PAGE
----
NOTE: Colored kana are obsolete and rarely used now.

  • Hiragana (Katakana):
~ k s t n h m y r w
a あ (ア) か (カ) さ (サ) た (タ) な (ナ) は (ハ) ま (マ) や (ヤ) ら (ラ) わ (ワ) ん (ン)
~ a ka sa ta na ha ma ya ra wa -n
i い (イ) き (キ) し (シ) ち (チ) に (ニ) ひ (ヒ) み (ミ) り (リ) ゐ (ヰ)
~ i ki shi chi ni hi mi - ri wi
u う (ウ) く (ク) す (ス) つ (ツ) ぬ (ヌ) ふ (フ) む (ム) ゆ (ユ) る (ル) -
~ u ku su tsu nu fu mu yu ru -
e え (エ) け (ケ) せ (セ) て (テ) ね (ネ) へ (ヘ) め (メ) - れ (レ) ゑ (ヱ)
~ e ke se te ne he me - re we
o お (オ) こ (コ) そ (ソ) と (ト) の (ノ) ほ (ホ) も (モ) よ (ヨ) ろ (ロ) を (ヲ)
~ o ko so to no ho mo yo ro wo

The 46 characters are: 5 singular vowels (a, i, u, e, o), 40 consonant–vowel unions, 1 singular consonant (n).

Some basic consonant-vowel unions can be modified by:

  • dakuten [ ゙ ] (濁点 - "voicing mark"; colloquial: "dots" 点々 - ten-ten) - indicates that the voiceless consonant should be voiced: k→g, ts/s→z, t→d, h→b and ch/sh→j; (for example: か (ka) ->が (ga))

  • handakuten [ ゚ ] (半濁点 - "half voicing mark"; colloquial: "circle" 丸 -maru) - makes "h" pronounced as "p"(example: へ (he) -> ぺ (pe))

  • Dakuten & handakuten:

g z d b p ng
a が (ガ) ざ (ザ) だ (ダ) ば (バ) ぱ (パ) か゚ (カ゚)
~ ga za da ba pa nga
i ぎ (ギ) じ (ジ) ぢ (ヂ) び (ビ) ぴ (ピ) き゚ (キ゚)
~ gi ji ji bi pi ngi
u ぐ (グ) ず (ズ) づ (ヅ) ぶ (ブ) ぷ (プ) く゚ (ク゚)
~ gu zu zu bu pu ngu
e げ (ゲ) ぜ (ゼ) で (デ) べ (ベ) ぺ (ペ) け゚ (ケ゚)
~ ge ze de be pe nge
o ご (ゴ) ぞ (ゾ) ど (ド) ぼ (ボ) ぽ (ポ) こ゚ (コ゚)
~ go zo do bo po ngo

Extended katakana (tokushuon)

  • sometimes used for transcribing foreign words.

Additional syllables:

a-row:: クヮ-kwa, グヮ - gwa, ツァ - tsa, ファ - fa, ヴァ - va;
i-row:: クィ - kwi, グィ - gwi, スィ - si, ズィ - zi, ティ - ti, ツィ - tsi, ディ - di, フィ - fi, イィ - yi, ウィ - wi, ヴィ - vi;
u-row::トゥ - tu, ドゥ - du, ホゥ - hu, ウゥ - wu, ヴ - vu;
e-row:: クェ - kwe, グェ - gwe, ツェ - tse, フェ - fe, イェ - ye, ウェ - we, ヴェ - ve;
o-row:: クォ - kwo, グォ - gwo, ツォ - tso, フォ - fo, ウォ - wo, ヴォ - vo;
ya-row:: フャ - fya, ヴャ - vya;
yu-row:: テュ - tyu, デュ - dyu, フュ - fyu, ウュ - wyu, ヴュ - vyu;
ye-row:: キェ - kye, ギェ - gye, シェ - she, ジェ - je, チェ - che, ニェ - nye, ヒェ - hye, フィェ - fye, ビェ - bye, ピェ - pye, ミェ - mye, リェ - rye, ヴィェ - vye;
yo-row:: フョ - fyo, ヴョ - vyo;
  • Digraphs - yōon (拗音) - words contracted from diphtong (kana + smaller version of "ya", "yu", "yo") Example: today - kyō - きょう- with small "yo" (よ)

NOTE: In earlier Japanese, yōon could also be formed with the kana wa, wi, we, and wo: くゎ/クヮ kwa, くゐ/クヰ kwi, くゑ/クヱ kwe, くを/クヲ kwo. Although obsolete in modern Japanese, kwa and kwi can still be found in several of the Ryukyuan languages today, while kwe is formed with the digraph くぇ. Instead of the kana き, these are formed with the kana for ku, く/ク.

k s t n h m r
ya きゃ (キャ) しゃ (シャ) ちゃ (チャ) にゃ (ニャ) ひゃ (ヒャ) みゃ (ミャ) りゃ (リャ)
~ kya sha cha nya hya mya rya
yu きゅ (キュ) しゅ (シュ) ちゅ (チュ) にゅ (ニュ) ひゅ (ヒュ) みゅ (ミュ) りゅ (リュ)
~ kyu shu chu nyu hyu myu ryu
yo きょ (キョ) しょ (ショ) ちょ (チョ) にょ (ニョ) ひょ (ヒョ) みょ (ミョ) りょ (リョ)
~ kyo sho cho nyo hyo myo ryo
  • Yoon + Dakuten/Handakuten:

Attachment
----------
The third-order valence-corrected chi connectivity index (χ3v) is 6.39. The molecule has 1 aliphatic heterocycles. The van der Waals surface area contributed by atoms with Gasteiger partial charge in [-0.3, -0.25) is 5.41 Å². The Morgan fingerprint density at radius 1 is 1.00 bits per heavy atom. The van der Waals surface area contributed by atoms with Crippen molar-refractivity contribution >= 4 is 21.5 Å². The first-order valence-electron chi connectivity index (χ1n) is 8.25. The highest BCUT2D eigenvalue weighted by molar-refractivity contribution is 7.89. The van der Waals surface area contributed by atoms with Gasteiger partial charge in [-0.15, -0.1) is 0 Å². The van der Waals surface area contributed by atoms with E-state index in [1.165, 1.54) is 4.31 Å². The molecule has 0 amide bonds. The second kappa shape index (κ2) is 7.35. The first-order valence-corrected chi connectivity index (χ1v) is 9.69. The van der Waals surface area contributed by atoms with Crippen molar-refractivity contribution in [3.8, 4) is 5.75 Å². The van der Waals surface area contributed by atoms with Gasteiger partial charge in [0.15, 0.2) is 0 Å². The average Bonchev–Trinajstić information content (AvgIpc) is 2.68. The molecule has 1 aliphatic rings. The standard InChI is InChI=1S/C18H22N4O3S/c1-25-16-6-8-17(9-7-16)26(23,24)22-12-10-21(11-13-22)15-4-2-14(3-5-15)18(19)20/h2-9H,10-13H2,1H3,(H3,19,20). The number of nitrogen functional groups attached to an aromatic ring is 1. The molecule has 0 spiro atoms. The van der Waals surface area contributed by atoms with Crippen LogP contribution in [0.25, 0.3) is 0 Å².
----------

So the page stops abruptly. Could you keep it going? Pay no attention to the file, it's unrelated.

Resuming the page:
| | g | j | j | b | p | |---|---|---|---| | ya | ぎゃ (ギャ) | じゃ (ジャ) | ぢゃ (ヂャ) | びゃ (ビャ) | ぴゃ (ピャ) | | ~ | gya | jya | jya | bya | pya | | yu | ぎゅ (ギュ) | じゅ (ジュ) | ぢゅ (ヂュ) | びゅ (ビュ) | びゅ (ピュ) | | ~ | gyu | jyu | jyu | byu | pyu | | yo | ぎょ (ギョ) | じょ (ジョ) | ぢょ (ヂョ) | びょ (ビョ) | ぴょ (ピョ) | | ~ | gyo | jyo | jyo | byo | pyo |

Japanese texts usually consist of mix of kanji, hiragana and katakana.


  • Kanji (漢字 - kanji - "Han characters") - logographic signs for words, adopted from Chinese hanzi signs; used as nouns, stems of verbs, adjectives and adverbs, Japanese personal names and names of Japanese locations (Tokyo -東京, Tanaka -田中). They can have two or more readings (on'yomi - original Chinese reading, and kun'yomi - Japanese reading), some kanji are written with different sings depending on the context;

There are some lists of kanji created for various levels of schooling and usage purposes:

  • kyōiku kanji (教育漢字 - きょういくかんじ - "education kanji"): 1,006 (originally 881, expanded to 996 in 1977 and to 1006 in 1982) characters that Japanese children learn in elementary school. The grade-level breakdown of these kanji is known as the gakunen-betsu kanji haitōhyō : (学年別漢字配当表 - がくねんべつかんじはいとうひょう - "list of kanji by schoo year") or the gakushū kanji : (学習漢字 -がくしゅうかんじ - "primary school kanji").

  • jōyō kanji (常用漢字 -じょうようかんじ "regular-use Chinese characters", "kanji for common use"): 2136 characters (originally 1945) and their readings, as of 2010 (announced by Japanese Ministry of Education); introduced in 1981, replacing list of 1850 of tōyō kanji (secondary school-level kanji, standarized after WWII); they are considered a literacy threshold for those who completed compulsory education and a list permitted for use in official government documents; the kyōiku kanji is included (and 1130 additional kanji taught in secondary school), and foreign learners often use the jōyō kanji as a reference list for kanji learning;